BA: I teach with the Railroad Street Youth Project in Great Barrington. We teach at-risk students in a culinary arts program. It’s an eight-week program. We plan a menu, which we break down into sections. The first Monday, it might be salad dressings and salads, the next Monday, starches. Last year we did a ratatouille, a risotto, and a poussin. So they learned those, and a dessert, and how to put them all together. At the end of the fifth week the students cook the full menu for themselves and for us. It’s so cool. This year we’re also trying to start a culinary internship program. The Red Lion’s owners have another restaurant, Jack’s, in Housatonic, which is only open from Mother’s Day until Halloween, the opposite of the school year. I thought that if we could get it open from November to May, we could use it as our venue for the new program. We went to Monument Mountain High School, and they totally bought into the idea, so it looks like it’s going to happen this November. The first year it’ll be considered an internship program. After that we’ll have a licensed teacher on board, and it will be an accredited school.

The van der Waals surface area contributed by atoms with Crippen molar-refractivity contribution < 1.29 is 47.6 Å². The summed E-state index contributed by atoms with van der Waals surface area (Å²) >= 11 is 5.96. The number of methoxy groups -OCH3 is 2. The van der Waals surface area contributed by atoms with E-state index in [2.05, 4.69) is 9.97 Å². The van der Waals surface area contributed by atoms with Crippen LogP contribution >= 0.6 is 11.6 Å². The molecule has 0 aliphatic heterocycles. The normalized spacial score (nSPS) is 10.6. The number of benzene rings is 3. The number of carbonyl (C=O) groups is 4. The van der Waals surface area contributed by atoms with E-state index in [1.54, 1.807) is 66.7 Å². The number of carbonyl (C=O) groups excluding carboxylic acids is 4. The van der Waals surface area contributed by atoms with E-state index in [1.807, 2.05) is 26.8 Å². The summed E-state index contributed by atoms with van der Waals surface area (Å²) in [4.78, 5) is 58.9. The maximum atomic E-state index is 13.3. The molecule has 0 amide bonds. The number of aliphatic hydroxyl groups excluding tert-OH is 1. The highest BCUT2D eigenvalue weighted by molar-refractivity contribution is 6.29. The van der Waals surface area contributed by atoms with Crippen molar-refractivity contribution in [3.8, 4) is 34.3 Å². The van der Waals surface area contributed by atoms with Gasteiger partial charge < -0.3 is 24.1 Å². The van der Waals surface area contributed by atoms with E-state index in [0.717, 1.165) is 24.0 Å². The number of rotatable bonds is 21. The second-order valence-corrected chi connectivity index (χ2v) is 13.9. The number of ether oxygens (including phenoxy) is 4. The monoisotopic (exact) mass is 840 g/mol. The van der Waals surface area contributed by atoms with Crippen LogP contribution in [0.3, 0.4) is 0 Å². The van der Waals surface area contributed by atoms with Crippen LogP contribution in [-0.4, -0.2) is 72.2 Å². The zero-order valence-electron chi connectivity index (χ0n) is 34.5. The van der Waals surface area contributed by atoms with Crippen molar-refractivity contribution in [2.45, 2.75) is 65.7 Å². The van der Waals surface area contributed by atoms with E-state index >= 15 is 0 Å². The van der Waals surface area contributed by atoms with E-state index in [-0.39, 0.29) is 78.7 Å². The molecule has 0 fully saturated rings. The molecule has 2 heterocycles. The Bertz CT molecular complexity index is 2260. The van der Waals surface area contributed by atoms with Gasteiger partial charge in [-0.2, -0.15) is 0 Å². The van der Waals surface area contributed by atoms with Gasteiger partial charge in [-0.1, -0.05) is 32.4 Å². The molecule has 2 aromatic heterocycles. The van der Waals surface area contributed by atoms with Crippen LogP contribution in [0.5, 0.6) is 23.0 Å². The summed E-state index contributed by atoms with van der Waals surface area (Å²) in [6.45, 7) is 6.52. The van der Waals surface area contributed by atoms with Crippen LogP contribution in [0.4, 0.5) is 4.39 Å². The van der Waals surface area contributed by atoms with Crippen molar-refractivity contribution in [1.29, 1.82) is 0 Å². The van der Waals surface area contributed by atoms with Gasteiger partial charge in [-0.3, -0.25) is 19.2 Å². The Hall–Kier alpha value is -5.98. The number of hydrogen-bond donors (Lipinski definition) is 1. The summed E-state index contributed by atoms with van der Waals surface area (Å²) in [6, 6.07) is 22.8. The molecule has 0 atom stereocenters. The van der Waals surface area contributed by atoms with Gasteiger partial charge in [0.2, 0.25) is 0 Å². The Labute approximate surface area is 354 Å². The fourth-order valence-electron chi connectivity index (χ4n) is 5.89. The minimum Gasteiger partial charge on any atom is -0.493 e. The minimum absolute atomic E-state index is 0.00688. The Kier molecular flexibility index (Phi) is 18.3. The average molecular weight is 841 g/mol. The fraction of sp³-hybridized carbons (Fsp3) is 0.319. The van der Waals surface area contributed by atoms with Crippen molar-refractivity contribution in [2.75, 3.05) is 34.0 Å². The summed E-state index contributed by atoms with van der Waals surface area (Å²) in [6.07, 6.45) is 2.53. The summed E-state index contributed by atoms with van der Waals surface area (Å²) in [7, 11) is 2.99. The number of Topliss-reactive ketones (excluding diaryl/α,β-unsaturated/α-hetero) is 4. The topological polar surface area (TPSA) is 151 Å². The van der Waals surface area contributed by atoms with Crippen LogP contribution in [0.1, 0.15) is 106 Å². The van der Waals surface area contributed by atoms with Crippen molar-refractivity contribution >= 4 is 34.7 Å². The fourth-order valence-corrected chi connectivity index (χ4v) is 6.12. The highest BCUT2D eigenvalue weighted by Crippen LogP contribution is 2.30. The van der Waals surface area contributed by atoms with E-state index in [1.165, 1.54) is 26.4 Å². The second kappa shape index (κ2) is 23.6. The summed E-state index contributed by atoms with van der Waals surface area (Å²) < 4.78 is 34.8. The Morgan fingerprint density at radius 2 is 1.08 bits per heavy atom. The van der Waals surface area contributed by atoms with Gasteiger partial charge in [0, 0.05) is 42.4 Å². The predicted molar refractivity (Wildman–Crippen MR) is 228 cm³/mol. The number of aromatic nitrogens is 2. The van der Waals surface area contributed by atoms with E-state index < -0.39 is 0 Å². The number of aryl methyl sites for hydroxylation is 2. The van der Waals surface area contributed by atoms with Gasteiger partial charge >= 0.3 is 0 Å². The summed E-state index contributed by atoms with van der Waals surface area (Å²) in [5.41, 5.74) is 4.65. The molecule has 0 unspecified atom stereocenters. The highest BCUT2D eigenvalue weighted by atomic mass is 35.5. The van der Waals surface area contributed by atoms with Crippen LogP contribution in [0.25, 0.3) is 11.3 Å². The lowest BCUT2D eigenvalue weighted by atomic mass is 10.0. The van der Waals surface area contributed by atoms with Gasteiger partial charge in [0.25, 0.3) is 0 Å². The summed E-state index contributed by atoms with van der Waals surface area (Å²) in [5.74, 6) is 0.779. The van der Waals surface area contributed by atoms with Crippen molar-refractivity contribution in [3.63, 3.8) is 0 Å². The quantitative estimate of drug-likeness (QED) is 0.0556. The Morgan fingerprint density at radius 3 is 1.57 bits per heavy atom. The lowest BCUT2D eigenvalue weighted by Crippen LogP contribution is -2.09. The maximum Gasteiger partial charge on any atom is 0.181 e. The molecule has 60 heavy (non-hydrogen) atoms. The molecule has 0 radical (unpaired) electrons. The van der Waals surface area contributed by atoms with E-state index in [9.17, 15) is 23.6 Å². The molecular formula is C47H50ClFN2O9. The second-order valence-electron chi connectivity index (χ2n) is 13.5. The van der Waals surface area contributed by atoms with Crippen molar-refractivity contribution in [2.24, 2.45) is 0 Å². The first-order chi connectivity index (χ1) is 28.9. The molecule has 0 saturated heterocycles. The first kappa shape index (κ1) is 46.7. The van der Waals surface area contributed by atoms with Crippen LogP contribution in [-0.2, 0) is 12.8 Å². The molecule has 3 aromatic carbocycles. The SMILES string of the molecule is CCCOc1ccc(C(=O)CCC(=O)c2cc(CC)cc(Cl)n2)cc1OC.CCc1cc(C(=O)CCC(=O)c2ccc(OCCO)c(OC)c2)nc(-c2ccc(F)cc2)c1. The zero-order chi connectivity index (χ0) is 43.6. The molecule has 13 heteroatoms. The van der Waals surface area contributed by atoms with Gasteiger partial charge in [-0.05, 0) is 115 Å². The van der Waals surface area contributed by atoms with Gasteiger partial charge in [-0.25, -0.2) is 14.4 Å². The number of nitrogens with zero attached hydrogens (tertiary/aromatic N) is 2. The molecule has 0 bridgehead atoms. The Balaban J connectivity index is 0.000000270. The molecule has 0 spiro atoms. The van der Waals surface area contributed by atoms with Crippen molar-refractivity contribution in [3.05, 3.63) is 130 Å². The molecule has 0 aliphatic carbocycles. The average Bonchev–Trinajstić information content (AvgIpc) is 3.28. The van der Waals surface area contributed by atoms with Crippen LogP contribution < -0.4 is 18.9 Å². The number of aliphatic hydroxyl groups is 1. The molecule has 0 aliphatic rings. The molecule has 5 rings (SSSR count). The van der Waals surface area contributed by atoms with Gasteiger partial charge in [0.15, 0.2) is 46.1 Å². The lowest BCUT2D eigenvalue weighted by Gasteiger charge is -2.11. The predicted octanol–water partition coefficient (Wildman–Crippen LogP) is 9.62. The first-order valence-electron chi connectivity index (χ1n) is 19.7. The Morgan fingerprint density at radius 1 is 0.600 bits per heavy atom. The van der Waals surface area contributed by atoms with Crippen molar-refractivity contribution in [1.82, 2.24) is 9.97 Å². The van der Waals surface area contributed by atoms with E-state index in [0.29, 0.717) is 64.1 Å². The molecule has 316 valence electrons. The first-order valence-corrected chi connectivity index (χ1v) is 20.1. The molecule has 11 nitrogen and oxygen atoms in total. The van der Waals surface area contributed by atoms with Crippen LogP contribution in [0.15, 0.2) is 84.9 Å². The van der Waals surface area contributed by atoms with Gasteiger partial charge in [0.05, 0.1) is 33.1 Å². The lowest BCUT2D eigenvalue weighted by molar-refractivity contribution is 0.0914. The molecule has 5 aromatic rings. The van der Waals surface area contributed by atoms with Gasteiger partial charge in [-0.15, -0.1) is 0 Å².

EF: Do you think some of these kids will go on to work in restaurants?
BA: Oh, absolutely. I have three who work with me now. One works at the salad station three nights a week, one does prep work, and one does special functions with me. The guidance counselors have told us they’ve seen so many changes in these students. They’re kids who they thought would drop out, and now they’re so excited and so different in school. I started working at fourteen, and I loved it.
EF: What was your career path?
BA: I started as an apprentice at L’Hostellerie Bressane in Hillsdale, New York. The owner was a classically trained French chef; he wanted me to go to France when I was fifteen, but I said no. So I worked there for a couple of years. I ended up going to the cia at seventeen and was out by nineteen. I worked as a sous chef at a couple of places in the area. Then I went to the Underhill Inn, also in Hillsdale, which was small and eclectic and really neat. I did two-year stints at the Egremont Inn and the Old Inn on the Green in New Marlborough, ma. Before I came here, I worked at a couple of four-diamond resort properties in Connecticut. Since I’ve been here, I’ve done three dinners at the James Beard House in New York.